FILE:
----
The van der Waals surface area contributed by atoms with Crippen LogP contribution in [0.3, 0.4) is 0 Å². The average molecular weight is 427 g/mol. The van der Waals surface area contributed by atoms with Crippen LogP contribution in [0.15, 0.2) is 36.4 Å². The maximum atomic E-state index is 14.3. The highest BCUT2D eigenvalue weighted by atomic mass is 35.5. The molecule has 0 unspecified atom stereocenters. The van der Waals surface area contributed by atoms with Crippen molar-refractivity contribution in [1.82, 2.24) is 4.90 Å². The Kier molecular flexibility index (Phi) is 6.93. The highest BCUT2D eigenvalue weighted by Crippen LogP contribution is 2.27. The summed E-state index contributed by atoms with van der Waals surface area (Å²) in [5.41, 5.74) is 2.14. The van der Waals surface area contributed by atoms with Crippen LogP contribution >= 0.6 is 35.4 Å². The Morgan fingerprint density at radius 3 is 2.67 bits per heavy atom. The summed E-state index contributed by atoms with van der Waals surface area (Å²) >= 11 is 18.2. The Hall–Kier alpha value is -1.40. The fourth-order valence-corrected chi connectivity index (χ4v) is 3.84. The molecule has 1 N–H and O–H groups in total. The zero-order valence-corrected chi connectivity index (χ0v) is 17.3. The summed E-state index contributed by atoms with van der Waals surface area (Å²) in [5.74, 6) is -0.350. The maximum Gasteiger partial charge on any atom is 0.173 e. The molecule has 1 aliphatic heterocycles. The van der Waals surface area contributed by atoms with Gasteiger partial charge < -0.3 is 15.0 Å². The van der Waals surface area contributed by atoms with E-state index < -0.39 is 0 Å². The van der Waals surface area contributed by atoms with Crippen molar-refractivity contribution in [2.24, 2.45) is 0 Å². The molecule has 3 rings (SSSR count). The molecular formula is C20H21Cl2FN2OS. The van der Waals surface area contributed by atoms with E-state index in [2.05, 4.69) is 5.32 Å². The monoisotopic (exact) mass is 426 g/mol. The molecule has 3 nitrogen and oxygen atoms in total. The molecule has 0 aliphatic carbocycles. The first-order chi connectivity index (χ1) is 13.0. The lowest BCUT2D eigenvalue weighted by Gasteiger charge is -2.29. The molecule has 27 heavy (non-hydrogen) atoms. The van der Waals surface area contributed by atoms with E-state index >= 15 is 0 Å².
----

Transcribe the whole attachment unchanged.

The van der Waals surface area contributed by atoms with Crippen LogP contribution in [0.3, 0.4) is 0 Å². The average molecular weight is 427 g/mol. The van der Waals surface area contributed by atoms with Crippen LogP contribution in [0.15, 0.2) is 36.4 Å². The maximum atomic E-state index is 14.3. The highest BCUT2D eigenvalue weighted by atomic mass is 35.5. The molecule has 0 unspecified atom stereocenters. The van der Waals surface area contributed by atoms with Crippen molar-refractivity contribution in [1.82, 2.24) is 4.90 Å². The Kier molecular flexibility index (Phi) is 6.93. The highest BCUT2D eigenvalue weighted by Crippen LogP contribution is 2.27. The summed E-state index contributed by atoms with van der Waals surface area (Å²) in [5.41, 5.74) is 2.14. The van der Waals surface area contributed by atoms with Crippen LogP contribution >= 0.6 is 35.4 Å². The Morgan fingerprint density at radius 3 is 2.67 bits per heavy atom. The summed E-state index contributed by atoms with van der Waals surface area (Å²) >= 11 is 18.2. The Hall–Kier alpha value is -1.40. The fourth-order valence-corrected chi connectivity index (χ4v) is 3.84. The molecule has 1 N–H and O–H groups in total. The zero-order valence-corrected chi connectivity index (χ0v) is 17.3. The summed E-state index contributed by atoms with van der Waals surface area (Å²) in [5.74, 6) is -0.350. The maximum Gasteiger partial charge on any atom is 0.173 e. The molecule has 1 aliphatic heterocycles. The van der Waals surface area contributed by atoms with Gasteiger partial charge < -0.3 is 15.0 Å². The van der Waals surface area contributed by atoms with E-state index < -0.39 is 0 Å². The van der Waals surface area contributed by atoms with Crippen molar-refractivity contribution in [2.24, 2.45) is 0 Å². The molecule has 3 rings (SSSR count). The molecular formula is C20H21Cl2FN2OS. The van der Waals surface area contributed by atoms with E-state index in [2.05, 4.69) is 5.32 Å². The monoisotopic (exact) mass is 426 g/mol. The molecule has 3 nitrogen and oxygen atoms in total. The molecule has 0 aliphatic carbocycles. The first-order chi connectivity index (χ1) is 13.0. The lowest BCUT2D eigenvalue weighted by Gasteiger charge is -2.29. The molecule has 27 heavy (non-hydrogen) atoms. The van der Waals surface area contributed by atoms with E-state index >= 15 is 0 Å².